You desire to know the art of living, my friend? It is contained in one phrase: make use of suffering.
~Henri Frederic Amiel
I’m continuing to work my way through Tim Keller’s new book “Walking with God Through Pain and Suffering.” His approach is so practical: First examining the philosophy behind pain and suffering, then later in the book dealing with the reality of pain and suffering. I’ve read several books that attempt to explain theodicy, yet this is the first book that I find myself soaking into the fiber of my heart. I believe it will be as important to me as C.S. Lewis’ books are.
The quote above caught my eye. Not because it speaks of making use of suffering, but because it equates that act with the art of living. Of really living.
I’ve recently come to the conclusion that I’m not really living a life well-lived. There are reasons for this….for I am STILL trying to figure out who I am as a Christian, as an ex-wife, as a single mom and not as a minister’s wife. I wonder if I ever really will find my footing.
My Amiel hits upon something in this quote: the art of living. That spacious place within we move and dance and have our being here upon the earth, amongst friends, co-workers, neighbors, families. It’s being creative. It’s parenting well. And most importantly, it’s loving God well.
But how does suffering fit in? It seems suffering would stifle these things-throw a wet blanket over them. Instead, what Amiel suggests is just the opposite.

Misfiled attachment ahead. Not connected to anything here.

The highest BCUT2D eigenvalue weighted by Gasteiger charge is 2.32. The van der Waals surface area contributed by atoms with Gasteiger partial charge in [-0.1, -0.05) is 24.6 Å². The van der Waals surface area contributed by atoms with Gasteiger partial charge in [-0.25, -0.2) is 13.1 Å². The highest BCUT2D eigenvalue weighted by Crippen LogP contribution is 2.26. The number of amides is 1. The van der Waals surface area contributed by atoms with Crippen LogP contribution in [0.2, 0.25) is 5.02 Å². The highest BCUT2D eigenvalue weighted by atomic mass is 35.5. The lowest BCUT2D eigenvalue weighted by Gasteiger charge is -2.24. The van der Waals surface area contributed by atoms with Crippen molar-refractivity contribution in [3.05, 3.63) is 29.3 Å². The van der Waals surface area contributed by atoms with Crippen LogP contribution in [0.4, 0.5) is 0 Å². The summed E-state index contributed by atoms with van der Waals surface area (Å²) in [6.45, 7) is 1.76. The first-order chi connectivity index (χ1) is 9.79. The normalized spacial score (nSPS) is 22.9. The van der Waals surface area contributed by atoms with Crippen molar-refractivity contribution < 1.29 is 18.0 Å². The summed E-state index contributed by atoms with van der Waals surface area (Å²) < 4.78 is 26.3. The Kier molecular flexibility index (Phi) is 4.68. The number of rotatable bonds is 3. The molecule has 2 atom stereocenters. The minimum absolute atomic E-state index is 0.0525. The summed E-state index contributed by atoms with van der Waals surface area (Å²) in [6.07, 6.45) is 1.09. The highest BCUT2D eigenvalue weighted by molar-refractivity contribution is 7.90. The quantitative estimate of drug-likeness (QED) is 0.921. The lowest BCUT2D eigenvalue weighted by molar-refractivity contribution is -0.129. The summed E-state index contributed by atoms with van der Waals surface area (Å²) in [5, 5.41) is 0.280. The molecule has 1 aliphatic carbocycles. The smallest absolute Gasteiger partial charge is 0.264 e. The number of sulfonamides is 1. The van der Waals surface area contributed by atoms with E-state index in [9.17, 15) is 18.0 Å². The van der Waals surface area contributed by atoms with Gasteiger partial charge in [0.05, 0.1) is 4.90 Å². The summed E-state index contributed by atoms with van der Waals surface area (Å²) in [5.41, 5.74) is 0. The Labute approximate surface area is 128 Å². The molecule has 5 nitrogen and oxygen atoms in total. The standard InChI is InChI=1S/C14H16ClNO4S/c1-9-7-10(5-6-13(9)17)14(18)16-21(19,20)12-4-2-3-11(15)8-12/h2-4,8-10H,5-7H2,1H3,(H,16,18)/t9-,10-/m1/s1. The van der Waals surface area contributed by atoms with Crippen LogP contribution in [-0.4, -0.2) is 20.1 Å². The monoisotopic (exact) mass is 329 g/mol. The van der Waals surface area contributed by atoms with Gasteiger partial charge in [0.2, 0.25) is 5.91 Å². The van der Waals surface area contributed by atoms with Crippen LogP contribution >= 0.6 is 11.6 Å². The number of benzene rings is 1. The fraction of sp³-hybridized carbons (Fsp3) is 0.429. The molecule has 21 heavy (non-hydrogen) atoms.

We don’t waste our suffering when we allow God to use it to mold us into the being He had in mind from the beginning. We don’t waste our suffering when we allow God to use it to minister to the deepest needs of another’s soul. We don’t waste our suffering when we walk through it by God’s grace and come out on the other side–even more hyper aware of our need and dependence upon Him and upon HIs mercy and His grace.
The art of living. I’m not an artist, but I always wished I could be creative in that manner. But through the strokes of God’s hands, He can create the art that is my life and the art that is your life, as we refuse to waste the suffering we endure. And endure we must. Like Paul. Like Peter. And most importantly, like our Savior, Jesus.
I don’t want to waste my suffering—for it to be all for naught. How tragic! That’s more tragic than the suffering itself!! God help me to not waste anything in my life for your glory, even though I fail so many times. Thank you for loving me through those failures. Thank you for seeing what I can not see in the midst of the suffering, because you alone can plainly see the art of living. Help each of us continually move toward that goal in order to give the glory to you. Amen. And Amen.